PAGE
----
Toronto classes in ballet, Spanish and modern dance resumed on September 16. In the late fall, she worked with actor, teacher and director Josephine Barrington on a playlet called The Fairy Riddle. Barrington ran a juvenile theatre company from 1931 to approximately 1948 called Josephine Barrington's Juveniles. She had graduated from the Margaret Eaton School of Literature and Expression in 1921 and became an accomplished acting and voice teacher in Toronto while also acting in various summer theatre companies such as John Holden's Actors' Colony in Bala, the International Players in Kingston, Peterborough Summer Theatre and Melody Fair musicals in Toronto. Barrington had also danced with Sutcliffe in the recitals of Mildred Marsh and Winnifred Fax in the mid-1920s. Sutcliffe regularly attended the Juveniles' productions as some of her students, including the Davis children, were peformers in the company. Barrington was often brought up to the Davis' summer house in the Muskokas to work with all the Davis cousins in staging plays - this formative experience was surely influential as Murray, Donald and Barbara formed the Straw Hat Players in 1948, which toured Muskoka during the summers. For The Fairy Riddle, which ran as part of the annual Christmas pantomime at Hart House Theatre, Sutcliffe did the choreography. The Fairy Riddle featured an eleven-year-old Lloyd Bochner. Bochner performed in several of Barrington's productions as well as those at Hart House Theatre. He later acted in the Stratford Festival for six seasons and in early CBC television shows; however, most of his career was spent in Hollywood where he was an accomplished character actor.
The winter of 1936 involved a couple of collaborations with writer/director Herman Voaden. Voaden was an English teacher at Central High School of Commerce in Toronto's west end; he was also the innovative leader of a group called The Play Workshop. According to house programs, the aims of The Play Workshop were, "To encourage the writing of Canadian drama. To experiment with new production techniques, and in particular to explore the possibilities of combining the other arts with the drama in a new composite theatral language." The members of the group were divided into two parts: the playwriting students met on Monday nights and the production students met on Wednesday nights and rehearsals were held on Tuesday and Thursday evenings. The classes were regular adult education classes under the sponsorship of the Toronto Board of Education. Voaden is responsible for creating a theatrical form called Symphonic Expressionism. Influenced by German Expressionist dramatists Ernst Toller and George Kaiser, Voaden's symphonic expressionist theatre incorporated music, dance, dialogue, lighting and choric voices. During one of his study trips to Germany in the early 1930s, he spent several weeks studying with choreographer Kurt Jooss. Considering Sutcliffe's reverence for German Expressionist dance artists such as Jooss, Harald Kreutzberg and Mary Wigman, it makes sense that she would find a kindred spirit in Voaden and his approach.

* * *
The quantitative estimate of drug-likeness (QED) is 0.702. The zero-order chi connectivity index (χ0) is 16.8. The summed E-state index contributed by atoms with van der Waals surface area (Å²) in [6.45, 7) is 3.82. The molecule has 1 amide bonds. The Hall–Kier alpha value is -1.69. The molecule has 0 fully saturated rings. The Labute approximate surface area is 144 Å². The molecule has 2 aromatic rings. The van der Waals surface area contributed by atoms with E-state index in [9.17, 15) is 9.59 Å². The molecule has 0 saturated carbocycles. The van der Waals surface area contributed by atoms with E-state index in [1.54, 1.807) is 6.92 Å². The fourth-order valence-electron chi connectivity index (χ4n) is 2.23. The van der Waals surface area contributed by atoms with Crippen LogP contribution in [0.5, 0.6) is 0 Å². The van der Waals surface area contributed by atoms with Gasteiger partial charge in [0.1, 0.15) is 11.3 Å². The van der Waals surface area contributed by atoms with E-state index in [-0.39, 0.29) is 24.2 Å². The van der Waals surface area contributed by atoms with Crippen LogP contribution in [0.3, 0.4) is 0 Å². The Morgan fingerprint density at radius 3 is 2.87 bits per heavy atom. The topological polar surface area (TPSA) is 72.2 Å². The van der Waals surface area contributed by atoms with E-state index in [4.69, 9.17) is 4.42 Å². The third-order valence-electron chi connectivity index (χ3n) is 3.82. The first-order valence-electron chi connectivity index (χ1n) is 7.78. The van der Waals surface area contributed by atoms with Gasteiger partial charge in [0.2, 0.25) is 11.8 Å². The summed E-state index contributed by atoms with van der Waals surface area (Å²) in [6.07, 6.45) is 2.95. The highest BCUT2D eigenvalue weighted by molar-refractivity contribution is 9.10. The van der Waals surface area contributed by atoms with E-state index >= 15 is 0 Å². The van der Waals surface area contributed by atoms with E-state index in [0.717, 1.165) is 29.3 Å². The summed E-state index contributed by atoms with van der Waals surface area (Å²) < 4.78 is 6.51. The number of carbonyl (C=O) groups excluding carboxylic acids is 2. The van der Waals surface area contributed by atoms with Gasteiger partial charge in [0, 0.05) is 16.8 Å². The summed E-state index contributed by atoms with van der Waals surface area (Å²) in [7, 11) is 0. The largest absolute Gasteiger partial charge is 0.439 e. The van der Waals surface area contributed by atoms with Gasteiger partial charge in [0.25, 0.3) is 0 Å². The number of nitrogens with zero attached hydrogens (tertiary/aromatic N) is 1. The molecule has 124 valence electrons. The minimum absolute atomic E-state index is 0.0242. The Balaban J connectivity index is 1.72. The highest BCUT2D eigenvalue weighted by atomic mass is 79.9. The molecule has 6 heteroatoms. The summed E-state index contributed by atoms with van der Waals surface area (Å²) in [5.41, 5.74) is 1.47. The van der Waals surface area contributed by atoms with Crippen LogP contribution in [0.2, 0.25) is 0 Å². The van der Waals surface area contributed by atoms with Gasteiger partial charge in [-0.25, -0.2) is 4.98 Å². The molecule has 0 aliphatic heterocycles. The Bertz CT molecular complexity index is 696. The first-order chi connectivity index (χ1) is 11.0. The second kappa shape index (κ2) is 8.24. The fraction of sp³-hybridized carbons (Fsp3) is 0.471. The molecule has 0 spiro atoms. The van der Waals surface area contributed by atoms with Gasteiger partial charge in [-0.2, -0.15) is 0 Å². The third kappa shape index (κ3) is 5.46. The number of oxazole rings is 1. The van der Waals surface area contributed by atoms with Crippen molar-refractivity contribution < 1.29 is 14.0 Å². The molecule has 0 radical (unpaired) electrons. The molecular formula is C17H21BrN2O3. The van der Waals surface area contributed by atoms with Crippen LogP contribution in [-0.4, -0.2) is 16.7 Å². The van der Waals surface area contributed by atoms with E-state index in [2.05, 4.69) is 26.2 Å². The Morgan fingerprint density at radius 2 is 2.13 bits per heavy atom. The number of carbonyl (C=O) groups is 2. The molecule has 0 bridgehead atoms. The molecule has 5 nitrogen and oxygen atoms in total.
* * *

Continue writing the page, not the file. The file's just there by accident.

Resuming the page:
In January 1936, Sutcliffe participated in a Play Workshop presentation of three plays. She is credited with assisting in the "settings" for a Loyalist-themed play by Jameson Field called Barent's Son. What this credit means is not exactly clear. The other plays on the bill were Virginia Coyne Knight's The Mighty Mr. Samson about a Russian folk tale, and Voaden's Murder Pattern, which is described in the house program as "An Experiment Toward a Symphonic Theatre". Sutcliffe joined the group again in March for an evening of four plays. She played Juliet in a dance-drama version of Romeo and Juliet. Presumably, she worked with Voaden on developing the movement sequences in the work but her precise role in this regard is not clear. Augustus Bridle describes the work as a "wonderfully tableau'd rhythmic pantomime to scenes from Tschaikowsky's 'Romeo and Juliet'; ten splendidly-charactered dancers doing a continuity of scenes to music from the opera - under direction of Alison Sutcliffe in the role of Juliet. As musicalized, color-lighted pantomime, a remarkable production."
©2008, Dance Collection Danse
Alison Sutcliffe Exhibition Curator: Amy Bowring
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Dancers at Jooss-Leeder School, 1936
Rudolf Laban's "icosahedron"